I figure I'll get another shot at Dawkins as he's already been to ASU Origins symposiums at least three times and seems to be a friend of Krauss. My seat was on the side of the stage where Dawkins was and when he stepped to the podium, he was no more than 10 feet from me. Pretty heady stuff for an evolution and atheist nerd like myself.


I find it gratifying to go to places where smart people speak honestly and politely disagree on some points when necessary but agree on larger ones. Most importantly:
- the need for rational thought
- the need for math and science education
- the need to honestly address the issues of our planet
- to have our investigations and research lead us where they may instead of having a result pre-ordained and fit the facts to it

I'm looking forward to more of the ASU Origins events and plan on attending the next one in April, ASU Origins Project 2011 Science & Culture Festival.

11 comments:

wunelle said...

I would have loved to go. I agree that one of the key tenets of the scientific method is openness and scrutiny, the ability to talk openly about what does and does not find support. There is always a human element here, and it's the fallible part of science. But it's science's inherent self-correction mechanism that keeps everything on the table; this is the very antithesis of dogma.

THAT deserves an 'amen.' ;-)

CyberKitten said...

Looks like you've been spammed.... [grin]

Anyhow......

Sounds like a cool event. I wish that I'd been there.

As to the Dawkins groupies - he must have something going for him. After all didn't he snag Lalla Ward, the ex Mrs Tom Baker? That's quite a coup I thought.... [grin] It would seem that smart *is* sexy afterall!

dbackdad said...

Oooh ... I hate blog spammers!

Wunelle - I think you would have really liked it. I really would like to see Michael Shermer, Sam Harris, Dennett and Hitchens, Stephen Pinker, Brian Greene, etc. speaking also. I'll be on the lookout for book signings, forums, etc.

CK - Did Dawkins snag her? Wow. Tom Baker was a nerd stud in his day as well. Baker was my first introduction into the world of Doctor Who. Many a drinking game was played in college while watching the Doctor. God knows that we didn't have lives or dates to get in the way of our nerdiness.

shrimplate said...

I am green with jealousy! I had to work and usually I do not get out of the hospital before 8 p.m. What a group.

My kid wants to study at the Institute for Human Origins at ASU, but college is 6 years away and their thinking may change.

dbackdad said...

Thinking does indeed change. I was a big Wright devotee growing up (family friends had studied at Taliesin West) and wanted to be an architect well into my teens. Then I got a degree in Aerospace Engineering. Now I work on computers and want to be a writer and philosopher. Ask me next week and it might be something else. :-)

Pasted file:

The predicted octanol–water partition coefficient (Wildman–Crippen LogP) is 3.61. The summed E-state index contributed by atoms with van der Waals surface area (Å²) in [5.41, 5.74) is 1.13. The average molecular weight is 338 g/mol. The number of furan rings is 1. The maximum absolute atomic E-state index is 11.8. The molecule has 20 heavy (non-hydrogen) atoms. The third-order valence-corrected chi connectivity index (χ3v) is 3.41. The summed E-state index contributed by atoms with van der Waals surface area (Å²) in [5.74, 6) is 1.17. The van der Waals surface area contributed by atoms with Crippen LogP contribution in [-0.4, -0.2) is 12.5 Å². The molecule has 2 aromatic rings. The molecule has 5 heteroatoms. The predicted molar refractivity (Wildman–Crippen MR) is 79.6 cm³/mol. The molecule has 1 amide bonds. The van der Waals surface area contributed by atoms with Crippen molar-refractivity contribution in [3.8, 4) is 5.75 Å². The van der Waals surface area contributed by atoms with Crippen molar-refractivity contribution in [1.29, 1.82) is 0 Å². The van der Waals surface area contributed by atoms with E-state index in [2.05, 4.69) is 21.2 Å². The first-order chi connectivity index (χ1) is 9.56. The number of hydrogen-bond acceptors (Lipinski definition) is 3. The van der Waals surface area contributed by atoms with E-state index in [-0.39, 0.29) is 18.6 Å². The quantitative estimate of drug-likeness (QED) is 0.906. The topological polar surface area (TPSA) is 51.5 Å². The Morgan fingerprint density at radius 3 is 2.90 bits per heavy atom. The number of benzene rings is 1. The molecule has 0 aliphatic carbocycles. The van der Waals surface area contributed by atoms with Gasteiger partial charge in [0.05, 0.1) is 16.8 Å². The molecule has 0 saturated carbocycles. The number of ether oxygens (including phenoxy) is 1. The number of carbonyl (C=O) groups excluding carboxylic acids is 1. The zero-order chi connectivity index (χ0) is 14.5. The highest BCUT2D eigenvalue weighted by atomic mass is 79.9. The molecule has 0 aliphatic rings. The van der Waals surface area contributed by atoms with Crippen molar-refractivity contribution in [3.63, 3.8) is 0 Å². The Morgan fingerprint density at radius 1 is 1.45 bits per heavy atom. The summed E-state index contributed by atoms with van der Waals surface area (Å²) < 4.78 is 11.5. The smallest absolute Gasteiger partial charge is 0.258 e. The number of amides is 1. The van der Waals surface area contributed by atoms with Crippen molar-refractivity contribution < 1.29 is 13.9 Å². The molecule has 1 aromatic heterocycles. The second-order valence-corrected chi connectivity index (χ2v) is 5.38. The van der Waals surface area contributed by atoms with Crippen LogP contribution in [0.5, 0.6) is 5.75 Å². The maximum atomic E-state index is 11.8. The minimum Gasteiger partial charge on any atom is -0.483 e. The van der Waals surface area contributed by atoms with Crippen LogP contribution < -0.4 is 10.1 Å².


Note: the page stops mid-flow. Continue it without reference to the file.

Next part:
CyberKitten said...

From Wikipedia:

Ward was in a relationship with her co-star Tom Baker whilst working on Doctor Who, and they lived together in a flat in Chelsea. The couple married in December 1980, but the marriage lasted only sixteen months.[3] Ward attributed the separation to work commitments, different lifestyles and conflicts of interest.

Ward said in 2004 that her long friendship with Douglas Adams, with whom she worked on Doctor Who, meant more to her and was "more valuable and more enduring" than her marriage to Baker.[2] In 1992, at his 40th birthday party, Adams introduced her to his friend Richard Dawkins (biologist and author of such books as The Selfish Gene, The Blind Watchmaker and, later, The God Delusion). Ward and Dawkins married later that year.

Sadie Lou said...

"- to have our investigations and research lead us where they may instead of having a result pre-ordained and fit the facts to it"

Yeah. I love that. I am so tired of all the logical fallacies people bring to the table. It would be so refreshing to have people come to a round table discussion without all the added baggage of our "pre-ordained results" and theories. I find it tiresome when people cannot think rational thoughts outside of their tiny, little box-or when people try to stuff whatever you say into their box, or exclude what you say/think because it doesn't fit in their little box.
In my "Christian Resources" file of bookmarks on my computer, I have booked marked the page of Fallacy. It really helps when you're in a debate with someone and find that you're running into these irrational thought patterns.
http://en.wikipedia.org/wiki/Fallacy
It helps to identify the fallacy you're dealing with and then call them out on it so you can move on to a healthier discussion.

dbackdad said...

CK -- Tom Baker, Douglas Adams, Richard Dawkins? She chose her friends well.

Sadie -- It is really surprising (or maybe not) how many times you run into things when getting into discussions with others ... especially on blogs: irrelevant conclusion, begging the question, straw man arguments and even ad hominem attacks.

That's why I liked the discussion I went to. Even though you could sense a fundamental difference in opinion on the nature of experimentation and theory between Venter and the others, no one even raised their voice.

BTW, I'm going to post something on our group blog within the next day or so because I think it should bring up some good discussion. In Iowa this week, a male high school wrestler refused to wrestle a female wrestler (an oddity, I grant you) for religious reasons. Save any comments for there. I'll let you all know when it's up.

Sadie Lou said...

Wow! I'm so curious as to this new topic you're bringing up. Don't take too long or I will be tempted to go look it up.
:D


"no one even raised their voice."

That is called maturity and respect. I LOVE that in a discussion; too bad it's rare.

dbackdad said...

OK Sadie and CK, the new post at the Round Table is up.

Sadie Lou said...

Man, I already talked too much. Slap me.